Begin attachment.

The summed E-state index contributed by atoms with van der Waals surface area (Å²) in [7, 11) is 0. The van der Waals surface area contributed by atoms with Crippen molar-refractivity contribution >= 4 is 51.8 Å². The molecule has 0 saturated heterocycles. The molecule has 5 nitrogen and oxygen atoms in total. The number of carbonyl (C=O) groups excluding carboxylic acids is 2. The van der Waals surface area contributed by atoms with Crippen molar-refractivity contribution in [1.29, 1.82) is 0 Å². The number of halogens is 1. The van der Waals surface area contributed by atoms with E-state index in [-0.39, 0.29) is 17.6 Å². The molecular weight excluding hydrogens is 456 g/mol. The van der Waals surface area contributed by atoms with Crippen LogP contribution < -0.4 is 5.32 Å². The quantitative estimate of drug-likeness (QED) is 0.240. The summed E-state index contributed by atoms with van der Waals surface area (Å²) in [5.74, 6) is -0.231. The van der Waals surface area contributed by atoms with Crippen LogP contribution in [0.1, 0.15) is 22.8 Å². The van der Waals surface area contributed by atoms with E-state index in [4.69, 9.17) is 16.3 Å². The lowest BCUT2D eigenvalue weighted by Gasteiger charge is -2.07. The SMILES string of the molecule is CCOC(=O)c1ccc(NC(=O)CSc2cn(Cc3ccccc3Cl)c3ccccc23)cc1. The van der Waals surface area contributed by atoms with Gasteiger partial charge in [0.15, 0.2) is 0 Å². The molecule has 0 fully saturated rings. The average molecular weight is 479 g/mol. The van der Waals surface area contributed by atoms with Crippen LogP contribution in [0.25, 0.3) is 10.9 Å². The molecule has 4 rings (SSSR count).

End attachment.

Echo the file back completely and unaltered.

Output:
The summed E-state index contributed by atoms with van der Waals surface area (Å²) in [7, 11) is 0. The van der Waals surface area contributed by atoms with Crippen molar-refractivity contribution >= 4 is 51.8 Å². The molecule has 0 saturated heterocycles. The molecule has 5 nitrogen and oxygen atoms in total. The number of carbonyl (C=O) groups excluding carboxylic acids is 2. The van der Waals surface area contributed by atoms with Crippen molar-refractivity contribution in [1.29, 1.82) is 0 Å². The number of halogens is 1. The van der Waals surface area contributed by atoms with E-state index in [-0.39, 0.29) is 17.6 Å². The molecular weight excluding hydrogens is 456 g/mol. The van der Waals surface area contributed by atoms with Crippen LogP contribution < -0.4 is 5.32 Å². The quantitative estimate of drug-likeness (QED) is 0.240. The summed E-state index contributed by atoms with van der Waals surface area (Å²) in [5.74, 6) is -0.231. The van der Waals surface area contributed by atoms with Crippen LogP contribution in [0.1, 0.15) is 22.8 Å². The van der Waals surface area contributed by atoms with E-state index in [4.69, 9.17) is 16.3 Å². The lowest BCUT2D eigenvalue weighted by Gasteiger charge is -2.07. The SMILES string of the molecule is CCOC(=O)c1ccc(NC(=O)CSc2cn(Cc3ccccc3Cl)c3ccccc23)cc1. The van der Waals surface area contributed by atoms with Gasteiger partial charge in [0.15, 0.2) is 0 Å². The molecule has 0 fully saturated rings. The average molecular weight is 479 g/mol. The van der Waals surface area contributed by atoms with Crippen LogP contribution in [0.25, 0.3) is 10.9 Å². The molecule has 4 rings (SSSR count).